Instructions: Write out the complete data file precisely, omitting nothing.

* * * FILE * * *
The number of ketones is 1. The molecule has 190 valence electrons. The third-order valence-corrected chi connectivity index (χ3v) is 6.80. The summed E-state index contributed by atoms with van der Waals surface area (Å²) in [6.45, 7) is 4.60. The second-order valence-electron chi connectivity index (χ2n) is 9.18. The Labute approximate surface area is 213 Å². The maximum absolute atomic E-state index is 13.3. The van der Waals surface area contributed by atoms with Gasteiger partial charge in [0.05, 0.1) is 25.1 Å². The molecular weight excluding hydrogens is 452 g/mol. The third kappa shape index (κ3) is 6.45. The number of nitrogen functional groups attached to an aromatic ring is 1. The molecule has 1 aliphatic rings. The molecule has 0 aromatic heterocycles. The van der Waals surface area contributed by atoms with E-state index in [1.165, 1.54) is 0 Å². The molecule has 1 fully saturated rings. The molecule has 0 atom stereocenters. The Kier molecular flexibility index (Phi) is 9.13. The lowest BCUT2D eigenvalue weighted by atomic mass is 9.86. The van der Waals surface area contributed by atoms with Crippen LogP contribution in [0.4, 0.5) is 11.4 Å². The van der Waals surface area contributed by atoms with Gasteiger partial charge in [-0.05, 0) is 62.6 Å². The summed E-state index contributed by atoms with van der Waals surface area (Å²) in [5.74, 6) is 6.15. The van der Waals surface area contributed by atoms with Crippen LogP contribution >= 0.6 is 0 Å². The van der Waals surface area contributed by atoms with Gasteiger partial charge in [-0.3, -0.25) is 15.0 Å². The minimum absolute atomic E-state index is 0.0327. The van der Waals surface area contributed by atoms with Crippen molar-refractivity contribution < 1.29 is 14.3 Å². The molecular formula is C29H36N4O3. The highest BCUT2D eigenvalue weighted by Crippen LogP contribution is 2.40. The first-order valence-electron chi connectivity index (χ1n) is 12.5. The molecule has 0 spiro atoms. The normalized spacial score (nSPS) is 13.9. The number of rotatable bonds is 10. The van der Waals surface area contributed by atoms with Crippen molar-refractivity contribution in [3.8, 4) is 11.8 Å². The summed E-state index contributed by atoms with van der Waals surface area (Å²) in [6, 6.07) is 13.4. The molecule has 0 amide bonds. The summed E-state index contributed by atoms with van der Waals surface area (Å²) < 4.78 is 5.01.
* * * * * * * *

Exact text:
The number of ketones is 1. The molecule has 190 valence electrons. The third-order valence-corrected chi connectivity index (χ3v) is 6.80. The summed E-state index contributed by atoms with van der Waals surface area (Å²) in [6.45, 7) is 4.60. The second-order valence-electron chi connectivity index (χ2n) is 9.18. The Labute approximate surface area is 213 Å². The maximum absolute atomic E-state index is 13.3. The van der Waals surface area contributed by atoms with Gasteiger partial charge in [0.05, 0.1) is 25.1 Å². The molecular weight excluding hydrogens is 452 g/mol. The third kappa shape index (κ3) is 6.45. The number of nitrogen functional groups attached to an aromatic ring is 1. The molecule has 1 aliphatic rings. The molecule has 0 aromatic heterocycles. The van der Waals surface area contributed by atoms with E-state index in [1.165, 1.54) is 0 Å². The molecule has 1 fully saturated rings. The molecule has 0 atom stereocenters. The Kier molecular flexibility index (Phi) is 9.13. The lowest BCUT2D eigenvalue weighted by atomic mass is 9.86. The van der Waals surface area contributed by atoms with Crippen LogP contribution in [0.4, 0.5) is 11.4 Å². The van der Waals surface area contributed by atoms with Gasteiger partial charge in [-0.05, 0) is 62.6 Å². The summed E-state index contributed by atoms with van der Waals surface area (Å²) in [5.74, 6) is 6.15. The van der Waals surface area contributed by atoms with Crippen LogP contribution >= 0.6 is 0 Å². The van der Waals surface area contributed by atoms with Gasteiger partial charge in [-0.3, -0.25) is 15.0 Å². The minimum absolute atomic E-state index is 0.0327. The van der Waals surface area contributed by atoms with Crippen molar-refractivity contribution < 1.29 is 14.3 Å². The molecular formula is C29H36N4O3. The highest BCUT2D eigenvalue weighted by Crippen LogP contribution is 2.40. The first-order valence-electron chi connectivity index (χ1n) is 12.5. The molecule has 0 spiro atoms. The normalized spacial score (nSPS) is 13.9. The number of rotatable bonds is 10. The van der Waals surface area contributed by atoms with Crippen molar-refractivity contribution in [3.8, 4) is 11.8 Å². The summed E-state index contributed by atoms with van der Waals surface area (Å²) in [6, 6.07) is 13.4. The molecule has 0 amide bonds. The summed E-state index contributed by atoms with van der Waals surface area (Å²) < 4.78 is 5.01.